The mangled remains of a Paradise Gliding Snake. Photograph by Tan Heok Hui
Paradise Gliding Snake (Chrysopelea paradisi) carcass at urban Choa Chu Kang
Location, date and time: Singapore Island, Choa Chu Kang Street 64; 9 August 2014; 0840 hrs.
Observation: The mangled remains of an individual, estimated to be about 50 cm total length, were found. These consist of two lengths of the body, including an intact tail; and parts of the anterior portion which appeared chewed up (see accompanying picture). The remains were relatively fresh, with neither foul odour nor maggots.
Remarks:Chrysopelea paradisi is a common arboreal snake that is found throughout Singapore, including urban areas. This species is capable of gliding from tree to tree, and mainly feeds on lizards and small birds (Baker & Lim, 2008). The masticated state of the featured carcass suggests predation by an animal, possibly a cat. The predator could have been interrupted midway through the feed, causing the prey to be abandoned.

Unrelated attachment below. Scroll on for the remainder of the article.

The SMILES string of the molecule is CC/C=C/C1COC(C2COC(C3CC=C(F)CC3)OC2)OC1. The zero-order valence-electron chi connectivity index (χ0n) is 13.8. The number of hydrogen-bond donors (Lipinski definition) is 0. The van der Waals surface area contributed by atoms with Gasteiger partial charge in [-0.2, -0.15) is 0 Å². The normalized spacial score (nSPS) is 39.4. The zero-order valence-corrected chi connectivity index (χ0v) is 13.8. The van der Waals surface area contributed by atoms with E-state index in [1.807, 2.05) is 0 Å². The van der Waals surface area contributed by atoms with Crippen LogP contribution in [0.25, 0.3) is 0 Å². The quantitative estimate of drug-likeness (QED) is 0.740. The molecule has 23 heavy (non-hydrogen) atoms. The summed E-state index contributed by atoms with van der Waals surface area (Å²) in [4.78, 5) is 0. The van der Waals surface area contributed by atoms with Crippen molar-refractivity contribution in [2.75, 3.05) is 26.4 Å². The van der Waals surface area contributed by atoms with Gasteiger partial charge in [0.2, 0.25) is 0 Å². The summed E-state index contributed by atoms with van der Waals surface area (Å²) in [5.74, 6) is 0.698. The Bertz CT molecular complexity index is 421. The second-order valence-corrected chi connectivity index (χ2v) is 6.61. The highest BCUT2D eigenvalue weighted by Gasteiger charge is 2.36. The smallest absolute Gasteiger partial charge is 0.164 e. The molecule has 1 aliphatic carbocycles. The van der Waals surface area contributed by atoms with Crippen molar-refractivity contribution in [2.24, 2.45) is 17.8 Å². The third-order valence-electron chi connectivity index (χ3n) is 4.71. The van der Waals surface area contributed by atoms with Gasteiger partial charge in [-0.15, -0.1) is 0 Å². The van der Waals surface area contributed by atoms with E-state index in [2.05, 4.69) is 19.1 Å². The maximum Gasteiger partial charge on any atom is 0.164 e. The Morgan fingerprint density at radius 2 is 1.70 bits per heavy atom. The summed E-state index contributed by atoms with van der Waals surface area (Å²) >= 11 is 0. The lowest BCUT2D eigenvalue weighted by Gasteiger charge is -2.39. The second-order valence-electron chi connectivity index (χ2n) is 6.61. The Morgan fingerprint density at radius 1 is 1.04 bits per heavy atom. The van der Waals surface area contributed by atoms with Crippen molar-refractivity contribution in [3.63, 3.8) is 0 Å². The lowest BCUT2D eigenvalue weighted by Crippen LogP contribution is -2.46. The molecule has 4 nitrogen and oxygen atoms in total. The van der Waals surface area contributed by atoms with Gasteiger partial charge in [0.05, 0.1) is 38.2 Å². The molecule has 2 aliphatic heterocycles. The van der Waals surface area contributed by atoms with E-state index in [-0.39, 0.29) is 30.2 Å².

Baker, N. & K. K. P. Lim, 2012. Wild Animals of Singapore.A Photographic Guide to Mammals, Reptiles, Amphibians and Freshwater Fishes. Updated edition. Draco Publishing and Distribution Pte. Ltd. and Nature Society (Singapore). 180 pp.
Paradise Tree Snake (Chrysopelea paradisi)
Neo Tiew Crescent, 29th October 2013
This Paradise Tree Snake carcass was found on the road; it had been run over by a vehicle, but probably was not killed instantly, just mortally wounded. As a result of its injuries, it had writhed about in its death throes, leading to the odd posture seen here, even after an attempt was made at uncoiling the snake.